• Referring now to Fig. 1, although the invention is described as embodied in a magnetic disk storage system as shown in Fig. 1, it will be apparent that the invention is also applicable to other magnetic recording systems such as a magnetic tape recording system, for example, or other applications in which a sensor is utilized to detect a magnetic field. A magnetic disk storage system comprises at least one rotatable magnetic disk 12 is supported on a spindle 14 and rotated by a disk drive motor 18 with at least one slider 13 positioned on the disk 12, each slider 13 supporting one or more magnetic read/write transducers 21, typically referred to as read/write heads. The magnetic recording media on each disk is in the form of an annular pattern of concentric data tracks (not shown) on disk 12. As the disks rotate, the sliders 13 are moved radially in and out over the disk surface 22 so that the heads 21 may access different portions of the disk where desired data is recorded. Each slider 13 is attached to an actuator arm 19 by means of a suspension 15. The suspension 15 provides a slight spring force which biases the slider 13 against the disk surface 22. Each actuator arm 19 is attached to an actuator means 27. The actuator means as shown in Fig.l may be a voice coil motor (VCM), for example. The VCM comprises a coil moveable within a fixed magnetic field, the direction and velocity of the coil movements being controlled by the motor current signals supplied by a controller.
  • During operation of the disk storage system, the rotation of the disk 12 generates an air bearing between the slider 13 and the disk surface 22 which exerts an upward force or lift on the slider. The air bearing thus counterbalances the slight spring force of the suspension 15 and supports the slider 13 off and slightly above the disk surface by a small, substantially constant spacing during operation.
  • The various components of the disk storage system are controlled in operation by control signals generated by control unit 29, such as access control signals and internal clock signals. Typically, the control unit 29 comprises logic control circuits, storage means and a microprocessor, for example. The control unit 29 generates control signals to control various system operations such as drive motor control signals on line 23 and head position and seek control signals on line 28. The control signals on line 28 provide the desired current profiles to optimally move and position a selected slider 13 to the desired data track on the associated disk 12. Read and write signals are communicated to and from read/write heads 21 by means of recording channel 25.
  • The above description of a typical magnetic disk storage system, and the accompanying illustration of Fig. 1 are for representation purposes only. It should be apparent that disk storage systems may contain a large number of disks and actuators, and each actuator may support a number of sliders.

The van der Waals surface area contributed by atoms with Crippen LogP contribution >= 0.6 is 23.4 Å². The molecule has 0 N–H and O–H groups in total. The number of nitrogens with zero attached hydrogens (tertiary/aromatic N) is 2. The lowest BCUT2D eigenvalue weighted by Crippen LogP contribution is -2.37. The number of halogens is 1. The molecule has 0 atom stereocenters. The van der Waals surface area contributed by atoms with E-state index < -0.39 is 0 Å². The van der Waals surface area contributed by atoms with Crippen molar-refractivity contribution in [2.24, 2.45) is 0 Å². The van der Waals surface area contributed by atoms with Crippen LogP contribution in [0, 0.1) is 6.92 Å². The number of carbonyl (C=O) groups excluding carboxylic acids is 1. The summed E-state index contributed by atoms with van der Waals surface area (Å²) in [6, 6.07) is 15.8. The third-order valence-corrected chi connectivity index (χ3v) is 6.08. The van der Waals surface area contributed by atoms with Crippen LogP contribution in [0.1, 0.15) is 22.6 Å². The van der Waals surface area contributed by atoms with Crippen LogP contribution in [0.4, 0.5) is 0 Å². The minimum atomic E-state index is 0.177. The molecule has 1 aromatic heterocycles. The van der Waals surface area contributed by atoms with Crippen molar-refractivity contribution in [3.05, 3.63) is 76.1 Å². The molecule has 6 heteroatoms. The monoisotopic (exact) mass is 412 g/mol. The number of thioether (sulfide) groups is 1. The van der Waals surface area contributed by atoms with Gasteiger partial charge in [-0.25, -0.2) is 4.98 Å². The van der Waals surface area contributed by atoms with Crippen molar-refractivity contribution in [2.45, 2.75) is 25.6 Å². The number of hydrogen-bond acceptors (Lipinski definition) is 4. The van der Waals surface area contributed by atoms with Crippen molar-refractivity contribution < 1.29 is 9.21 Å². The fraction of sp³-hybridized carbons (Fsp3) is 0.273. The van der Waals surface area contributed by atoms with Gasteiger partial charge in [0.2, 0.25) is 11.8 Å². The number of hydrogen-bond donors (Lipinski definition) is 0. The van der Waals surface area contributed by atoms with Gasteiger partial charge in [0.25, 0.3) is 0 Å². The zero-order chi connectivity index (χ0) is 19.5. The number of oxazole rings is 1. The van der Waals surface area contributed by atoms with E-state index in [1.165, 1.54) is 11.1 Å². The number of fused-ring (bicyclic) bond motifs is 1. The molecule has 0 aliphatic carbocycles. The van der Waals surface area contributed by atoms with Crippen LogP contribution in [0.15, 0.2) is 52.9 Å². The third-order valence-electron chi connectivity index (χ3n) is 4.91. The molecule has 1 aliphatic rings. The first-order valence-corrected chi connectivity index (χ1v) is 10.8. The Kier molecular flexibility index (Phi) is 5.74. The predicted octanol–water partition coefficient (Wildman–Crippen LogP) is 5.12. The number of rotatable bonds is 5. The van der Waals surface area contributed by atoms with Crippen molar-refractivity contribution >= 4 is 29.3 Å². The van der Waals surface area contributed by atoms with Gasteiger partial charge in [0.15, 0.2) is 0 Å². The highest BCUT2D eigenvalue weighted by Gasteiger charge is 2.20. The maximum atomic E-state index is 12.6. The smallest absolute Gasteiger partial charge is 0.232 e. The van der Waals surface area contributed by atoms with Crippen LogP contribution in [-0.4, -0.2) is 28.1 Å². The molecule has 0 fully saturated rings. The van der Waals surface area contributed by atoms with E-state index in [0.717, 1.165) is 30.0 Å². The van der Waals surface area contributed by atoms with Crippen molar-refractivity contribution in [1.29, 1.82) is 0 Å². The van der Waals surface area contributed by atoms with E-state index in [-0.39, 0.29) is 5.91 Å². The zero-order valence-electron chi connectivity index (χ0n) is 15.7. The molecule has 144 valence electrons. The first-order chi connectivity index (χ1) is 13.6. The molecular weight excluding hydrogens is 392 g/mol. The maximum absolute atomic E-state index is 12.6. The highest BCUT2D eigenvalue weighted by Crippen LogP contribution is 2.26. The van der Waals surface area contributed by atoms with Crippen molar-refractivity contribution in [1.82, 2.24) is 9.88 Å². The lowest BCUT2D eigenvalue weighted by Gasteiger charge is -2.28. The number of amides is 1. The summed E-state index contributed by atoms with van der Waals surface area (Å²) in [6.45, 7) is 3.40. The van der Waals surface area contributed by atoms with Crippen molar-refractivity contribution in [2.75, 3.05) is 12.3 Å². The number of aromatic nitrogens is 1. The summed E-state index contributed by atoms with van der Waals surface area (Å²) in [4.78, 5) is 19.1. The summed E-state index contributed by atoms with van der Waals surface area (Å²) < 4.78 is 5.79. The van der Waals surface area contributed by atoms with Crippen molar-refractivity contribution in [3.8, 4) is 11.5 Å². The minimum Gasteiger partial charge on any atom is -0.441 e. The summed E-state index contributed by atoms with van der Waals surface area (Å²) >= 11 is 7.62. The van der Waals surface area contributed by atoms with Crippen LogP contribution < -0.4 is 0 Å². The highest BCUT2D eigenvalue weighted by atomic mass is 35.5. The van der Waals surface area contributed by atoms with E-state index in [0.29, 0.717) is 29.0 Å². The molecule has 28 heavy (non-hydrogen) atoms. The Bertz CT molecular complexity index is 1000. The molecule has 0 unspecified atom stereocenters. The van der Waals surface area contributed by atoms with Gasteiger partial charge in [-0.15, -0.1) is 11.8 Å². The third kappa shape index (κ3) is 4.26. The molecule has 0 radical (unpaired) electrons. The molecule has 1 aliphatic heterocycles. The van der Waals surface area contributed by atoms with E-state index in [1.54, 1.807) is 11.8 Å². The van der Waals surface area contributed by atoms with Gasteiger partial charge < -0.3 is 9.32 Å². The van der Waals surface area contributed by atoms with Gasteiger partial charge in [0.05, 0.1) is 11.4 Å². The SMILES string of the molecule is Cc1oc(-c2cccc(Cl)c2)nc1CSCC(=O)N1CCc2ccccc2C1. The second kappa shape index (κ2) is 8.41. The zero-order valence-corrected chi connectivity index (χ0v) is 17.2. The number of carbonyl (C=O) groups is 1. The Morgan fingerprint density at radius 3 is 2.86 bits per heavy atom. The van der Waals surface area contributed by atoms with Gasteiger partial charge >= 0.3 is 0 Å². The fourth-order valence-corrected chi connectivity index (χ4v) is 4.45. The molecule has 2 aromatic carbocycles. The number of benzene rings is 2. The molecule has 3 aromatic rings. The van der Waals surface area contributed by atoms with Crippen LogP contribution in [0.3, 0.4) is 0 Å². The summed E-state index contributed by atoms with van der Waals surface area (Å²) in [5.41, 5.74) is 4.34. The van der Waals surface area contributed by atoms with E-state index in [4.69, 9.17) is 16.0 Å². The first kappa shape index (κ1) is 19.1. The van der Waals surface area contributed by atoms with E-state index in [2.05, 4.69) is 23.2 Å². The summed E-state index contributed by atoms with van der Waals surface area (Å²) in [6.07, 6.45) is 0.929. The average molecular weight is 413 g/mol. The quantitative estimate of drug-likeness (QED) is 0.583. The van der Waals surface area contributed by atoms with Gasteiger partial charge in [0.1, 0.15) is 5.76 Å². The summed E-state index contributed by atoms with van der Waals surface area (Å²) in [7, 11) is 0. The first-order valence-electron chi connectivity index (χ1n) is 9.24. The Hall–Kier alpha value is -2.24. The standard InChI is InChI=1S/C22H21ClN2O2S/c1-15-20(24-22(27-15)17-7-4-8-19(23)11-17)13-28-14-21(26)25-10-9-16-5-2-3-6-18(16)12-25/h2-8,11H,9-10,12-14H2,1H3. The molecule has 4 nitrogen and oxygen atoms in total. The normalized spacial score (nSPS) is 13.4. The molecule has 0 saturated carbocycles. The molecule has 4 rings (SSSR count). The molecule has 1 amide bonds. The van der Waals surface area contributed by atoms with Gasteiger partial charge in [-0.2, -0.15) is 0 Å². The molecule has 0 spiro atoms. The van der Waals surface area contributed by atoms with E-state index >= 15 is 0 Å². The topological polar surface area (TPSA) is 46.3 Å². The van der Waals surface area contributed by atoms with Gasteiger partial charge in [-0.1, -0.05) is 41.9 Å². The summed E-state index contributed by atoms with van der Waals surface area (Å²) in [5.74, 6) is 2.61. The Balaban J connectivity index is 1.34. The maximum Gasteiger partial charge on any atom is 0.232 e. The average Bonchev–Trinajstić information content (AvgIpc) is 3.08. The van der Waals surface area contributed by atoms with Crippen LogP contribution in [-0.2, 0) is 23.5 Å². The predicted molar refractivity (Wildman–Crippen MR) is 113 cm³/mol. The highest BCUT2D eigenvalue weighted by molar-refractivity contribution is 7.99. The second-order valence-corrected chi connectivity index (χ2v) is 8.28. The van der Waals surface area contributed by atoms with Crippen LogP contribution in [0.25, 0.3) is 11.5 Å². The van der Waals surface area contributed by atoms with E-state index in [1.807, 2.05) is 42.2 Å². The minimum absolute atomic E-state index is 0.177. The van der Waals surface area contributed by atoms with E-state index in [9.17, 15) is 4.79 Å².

• Referring now to Figure 2, a portion of a MR read/inductive write magnetic head 30 is shown in transducing relationship with a rotating magnetic recording disk 32 such that the head air bearing surface 45 is disposed in facing relationship with and slightly above the disk recording surface. Generally, such a head 30 includes an MR read assembly and an inductive write assembly formed adjacent one another on a substrate surface, the substrate surface typically being the vertical surface forming the trailing end of the slider carrying the magnetic head. The head MR read assembly comprises a MR sense element 35 of a ferromagnetic material, such as a nickel-iron (NiFe) alloy, for example, which is enclosed by first and second magnetic shield elements 33 and 37, respectively. While the MR sensing element may comprise a single layer of NiFe, referred to as Permalloy, more typically, the MR sensing element may comprise a multilayer magnetic structure including magnetic bias layers of the type described in U.S. Patent No. 4,785,366 or a multilayer magnetic structure of the type described in U.S. Patent No. 5,206,590, referred to as a spin valve sensor and utilizing the giant MR effect. The shield elements 33 and 37 are generally made of a highly permeable magnetic material, such as Permalloy or Sendust, a trialloy of aluminum-silicon-iron, and prevent magnetic interferences from affecting the MR element 35 and thereby producing extraneous electrical pulses. Conductive leads (as shown in Figs. 13a and 13b), generally copper (Cu) or other suitable conductive material, attached electrically at the end portions of the MR element 35 couple the MR element to external circuitry to provide a means for sensing the resistance of the MR element. The MR read assembly is formed by vacuum deposition techniques, such as sputter deposition, for example, on the substrate 31. The various elements of the MR assembly are surrounded and insulated from each other by layers 42 of insulating material, such as silicon dioxide or aluminum oxide, for example. The inductive write assembly comprises a lower or first pole piece 38 and an upper or second pole piece 40. The first and second pole pieces 38, 40 are made of a highly permeable magnetic material such as NiFe, for example, and form a magnetic circuit magnetically connected together at a back gap portion (not shown) with the first and second pole tips 39 and 41 forming a magnetic gap 47 at the air bearing surface 45. One or more layers of electrical conductors 43, generally made of Cu, for example, form the inductive coil disposed between the first and second pole pieces 38, 40. The poles pieces 38, 40 and the inductive coil conductors 42 are fabricated by well-known processes such as electroplating or sputter deposition, for example. The pole pieces are insulted electrically from the inductive coil and the MR read assembly by layers 42 of insulating material. Additionally, the entire assembly is covered with a capping layer 42 of insulating and protective material. The head 30 shown in Fig.2 is sometimes referred to as a "piggyback" head. An alternate configuration referred to as a "merged" head wherein the second MR magnetic shield element 37 is merged with the inductive assembly first pole piece 38 to form a single element which performs both functions is shown in Fig. 8.